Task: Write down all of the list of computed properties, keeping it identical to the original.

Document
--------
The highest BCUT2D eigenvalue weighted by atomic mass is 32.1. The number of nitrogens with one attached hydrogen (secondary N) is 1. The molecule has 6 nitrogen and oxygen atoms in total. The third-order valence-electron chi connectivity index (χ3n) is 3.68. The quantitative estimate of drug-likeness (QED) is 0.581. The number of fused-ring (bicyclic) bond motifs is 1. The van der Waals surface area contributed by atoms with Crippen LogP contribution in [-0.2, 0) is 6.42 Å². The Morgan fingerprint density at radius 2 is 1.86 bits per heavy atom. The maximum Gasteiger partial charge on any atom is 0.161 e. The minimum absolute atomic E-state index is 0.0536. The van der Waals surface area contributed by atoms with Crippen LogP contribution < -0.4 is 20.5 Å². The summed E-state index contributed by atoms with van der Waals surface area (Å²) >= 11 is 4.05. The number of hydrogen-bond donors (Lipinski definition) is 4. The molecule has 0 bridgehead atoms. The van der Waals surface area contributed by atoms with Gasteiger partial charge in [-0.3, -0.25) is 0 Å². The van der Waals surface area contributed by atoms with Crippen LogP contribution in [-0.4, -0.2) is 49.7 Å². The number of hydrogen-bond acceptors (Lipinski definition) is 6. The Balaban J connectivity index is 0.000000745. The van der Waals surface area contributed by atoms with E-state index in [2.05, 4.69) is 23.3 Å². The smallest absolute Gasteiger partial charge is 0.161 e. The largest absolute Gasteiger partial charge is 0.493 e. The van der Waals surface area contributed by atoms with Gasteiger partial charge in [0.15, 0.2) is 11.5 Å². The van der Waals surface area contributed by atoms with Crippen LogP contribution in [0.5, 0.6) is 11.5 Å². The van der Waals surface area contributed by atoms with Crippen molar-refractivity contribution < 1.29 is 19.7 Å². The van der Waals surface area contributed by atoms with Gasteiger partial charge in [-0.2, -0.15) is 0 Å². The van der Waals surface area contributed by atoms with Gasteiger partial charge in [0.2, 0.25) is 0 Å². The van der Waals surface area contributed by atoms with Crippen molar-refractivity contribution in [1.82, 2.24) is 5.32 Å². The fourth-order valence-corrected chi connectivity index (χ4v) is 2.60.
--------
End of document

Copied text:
The highest BCUT2D eigenvalue weighted by atomic mass is 32.1. The number of nitrogens with one attached hydrogen (secondary N) is 1. The molecule has 6 nitrogen and oxygen atoms in total. The third-order valence-electron chi connectivity index (χ3n) is 3.68. The quantitative estimate of drug-likeness (QED) is 0.581. The number of fused-ring (bicyclic) bond motifs is 1. The van der Waals surface area contributed by atoms with Crippen LogP contribution in [-0.2, 0) is 6.42 Å². The Morgan fingerprint density at radius 2 is 1.86 bits per heavy atom. The maximum Gasteiger partial charge on any atom is 0.161 e. The minimum absolute atomic E-state index is 0.0536. The van der Waals surface area contributed by atoms with Crippen LogP contribution < -0.4 is 20.5 Å². The summed E-state index contributed by atoms with van der Waals surface area (Å²) >= 11 is 4.05. The number of hydrogen-bond donors (Lipinski definition) is 4. The molecule has 0 bridgehead atoms. The van der Waals surface area contributed by atoms with Gasteiger partial charge in [-0.3, -0.25) is 0 Å². The van der Waals surface area contributed by atoms with Crippen LogP contribution in [-0.4, -0.2) is 49.7 Å². The number of hydrogen-bond acceptors (Lipinski definition) is 6. The Balaban J connectivity index is 0.000000745. The van der Waals surface area contributed by atoms with E-state index in [2.05, 4.69) is 23.3 Å². The smallest absolute Gasteiger partial charge is 0.161 e. The largest absolute Gasteiger partial charge is 0.493 e. The van der Waals surface area contributed by atoms with Gasteiger partial charge in [0.15, 0.2) is 11.5 Å². The van der Waals surface area contributed by atoms with Crippen LogP contribution in [0.5, 0.6) is 11.5 Å². The van der Waals surface area contributed by atoms with Crippen molar-refractivity contribution < 1.29 is 19.7 Å². The van der Waals surface area contributed by atoms with Gasteiger partial charge in [-0.2, -0.15) is 0 Å². The van der Waals surface area contributed by atoms with Gasteiger partial charge in [0.2, 0.25) is 0 Å². The van der Waals surface area contributed by atoms with Crippen molar-refractivity contribution in [1.82, 2.24) is 5.32 Å². The fourth-order valence-corrected chi connectivity index (χ4v) is 2.60.